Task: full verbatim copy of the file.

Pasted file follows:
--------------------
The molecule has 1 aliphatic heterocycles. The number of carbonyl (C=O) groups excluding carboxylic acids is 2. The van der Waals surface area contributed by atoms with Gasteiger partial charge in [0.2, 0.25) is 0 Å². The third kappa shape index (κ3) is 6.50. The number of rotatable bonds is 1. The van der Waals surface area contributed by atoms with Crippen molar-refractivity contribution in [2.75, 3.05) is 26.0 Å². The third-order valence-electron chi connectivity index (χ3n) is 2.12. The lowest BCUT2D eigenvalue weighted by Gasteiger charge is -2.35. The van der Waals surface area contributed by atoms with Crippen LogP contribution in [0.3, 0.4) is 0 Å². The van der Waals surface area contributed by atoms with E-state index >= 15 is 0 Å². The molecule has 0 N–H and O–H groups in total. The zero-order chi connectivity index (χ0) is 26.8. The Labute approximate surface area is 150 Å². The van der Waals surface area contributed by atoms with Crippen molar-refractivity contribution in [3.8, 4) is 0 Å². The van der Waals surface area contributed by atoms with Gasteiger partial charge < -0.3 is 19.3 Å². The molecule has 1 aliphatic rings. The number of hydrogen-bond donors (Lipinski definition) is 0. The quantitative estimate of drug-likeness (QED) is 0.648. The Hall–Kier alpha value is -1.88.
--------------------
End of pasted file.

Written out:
The molecule has 1 aliphatic heterocycles. The number of carbonyl (C=O) groups excluding carboxylic acids is 2. The van der Waals surface area contributed by atoms with Gasteiger partial charge in [0.2, 0.25) is 0 Å². The third kappa shape index (κ3) is 6.50. The number of rotatable bonds is 1. The van der Waals surface area contributed by atoms with Crippen molar-refractivity contribution in [2.75, 3.05) is 26.0 Å². The third-order valence-electron chi connectivity index (χ3n) is 2.12. The lowest BCUT2D eigenvalue weighted by Gasteiger charge is -2.35. The van der Waals surface area contributed by atoms with Crippen LogP contribution in [0.3, 0.4) is 0 Å². The van der Waals surface area contributed by atoms with E-state index >= 15 is 0 Å². The molecule has 0 N–H and O–H groups in total. The zero-order chi connectivity index (χ0) is 26.8. The Labute approximate surface area is 150 Å². The van der Waals surface area contributed by atoms with Crippen molar-refractivity contribution in [3.8, 4) is 0 Å². The van der Waals surface area contributed by atoms with Gasteiger partial charge < -0.3 is 19.3 Å². The molecule has 1 aliphatic rings. The number of hydrogen-bond donors (Lipinski definition) is 0. The quantitative estimate of drug-likeness (QED) is 0.648. The Hall–Kier alpha value is -1.88.